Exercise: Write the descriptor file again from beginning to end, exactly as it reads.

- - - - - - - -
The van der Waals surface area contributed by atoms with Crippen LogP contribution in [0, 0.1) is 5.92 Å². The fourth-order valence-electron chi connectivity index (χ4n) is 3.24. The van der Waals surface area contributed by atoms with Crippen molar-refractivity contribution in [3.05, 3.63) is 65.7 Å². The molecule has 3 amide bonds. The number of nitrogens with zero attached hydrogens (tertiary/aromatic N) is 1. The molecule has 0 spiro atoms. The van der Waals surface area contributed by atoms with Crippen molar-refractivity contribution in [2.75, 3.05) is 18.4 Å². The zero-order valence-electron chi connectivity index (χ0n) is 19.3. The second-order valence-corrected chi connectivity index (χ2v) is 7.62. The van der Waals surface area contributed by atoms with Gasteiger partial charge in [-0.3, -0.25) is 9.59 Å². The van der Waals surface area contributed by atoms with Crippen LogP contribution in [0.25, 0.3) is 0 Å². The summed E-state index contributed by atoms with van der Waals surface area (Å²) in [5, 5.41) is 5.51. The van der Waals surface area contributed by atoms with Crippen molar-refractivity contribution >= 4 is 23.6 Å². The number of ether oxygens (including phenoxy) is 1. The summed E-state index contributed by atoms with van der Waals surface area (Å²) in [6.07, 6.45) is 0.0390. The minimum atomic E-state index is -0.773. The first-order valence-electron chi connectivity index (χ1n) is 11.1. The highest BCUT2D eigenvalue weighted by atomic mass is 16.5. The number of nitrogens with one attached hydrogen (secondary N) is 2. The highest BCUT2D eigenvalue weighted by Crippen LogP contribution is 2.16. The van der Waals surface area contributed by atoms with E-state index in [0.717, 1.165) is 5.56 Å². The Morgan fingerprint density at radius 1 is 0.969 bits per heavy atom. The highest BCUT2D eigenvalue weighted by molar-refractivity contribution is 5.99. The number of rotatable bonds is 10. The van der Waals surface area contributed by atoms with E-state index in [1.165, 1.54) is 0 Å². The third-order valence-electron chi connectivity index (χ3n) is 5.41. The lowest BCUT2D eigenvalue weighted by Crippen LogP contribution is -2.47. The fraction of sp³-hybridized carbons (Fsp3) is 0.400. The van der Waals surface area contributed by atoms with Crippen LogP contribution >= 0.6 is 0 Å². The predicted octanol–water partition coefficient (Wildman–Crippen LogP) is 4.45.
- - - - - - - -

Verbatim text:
The van der Waals surface area contributed by atoms with Crippen LogP contribution in [0, 0.1) is 5.92 Å². The fourth-order valence-electron chi connectivity index (χ4n) is 3.24. The van der Waals surface area contributed by atoms with Crippen molar-refractivity contribution in [3.05, 3.63) is 65.7 Å². The molecule has 3 amide bonds. The number of nitrogens with zero attached hydrogens (tertiary/aromatic N) is 1. The molecule has 0 spiro atoms. The van der Waals surface area contributed by atoms with Crippen molar-refractivity contribution in [2.75, 3.05) is 18.4 Å². The zero-order valence-electron chi connectivity index (χ0n) is 19.3. The second-order valence-corrected chi connectivity index (χ2v) is 7.62. The van der Waals surface area contributed by atoms with Gasteiger partial charge in [-0.3, -0.25) is 9.59 Å². The van der Waals surface area contributed by atoms with Crippen LogP contribution in [0.25, 0.3) is 0 Å². The summed E-state index contributed by atoms with van der Waals surface area (Å²) in [5, 5.41) is 5.51. The van der Waals surface area contributed by atoms with Crippen molar-refractivity contribution >= 4 is 23.6 Å². The number of ether oxygens (including phenoxy) is 1. The summed E-state index contributed by atoms with van der Waals surface area (Å²) in [6.07, 6.45) is 0.0390. The minimum atomic E-state index is -0.773. The first-order valence-electron chi connectivity index (χ1n) is 11.1. The highest BCUT2D eigenvalue weighted by atomic mass is 16.5. The number of nitrogens with one attached hydrogen (secondary N) is 2. The highest BCUT2D eigenvalue weighted by Crippen LogP contribution is 2.16. The van der Waals surface area contributed by atoms with E-state index in [0.717, 1.165) is 5.56 Å². The Morgan fingerprint density at radius 1 is 0.969 bits per heavy atom. The highest BCUT2D eigenvalue weighted by molar-refractivity contribution is 5.99. The number of rotatable bonds is 10. The van der Waals surface area contributed by atoms with E-state index in [1.165, 1.54) is 0 Å². The third-order valence-electron chi connectivity index (χ3n) is 5.41. The lowest BCUT2D eigenvalue weighted by Crippen LogP contribution is -2.47. The fraction of sp³-hybridized carbons (Fsp3) is 0.400. The van der Waals surface area contributed by atoms with Crippen LogP contribution >= 0.6 is 0 Å². The predicted octanol–water partition coefficient (Wildman–Crippen LogP) is 4.45.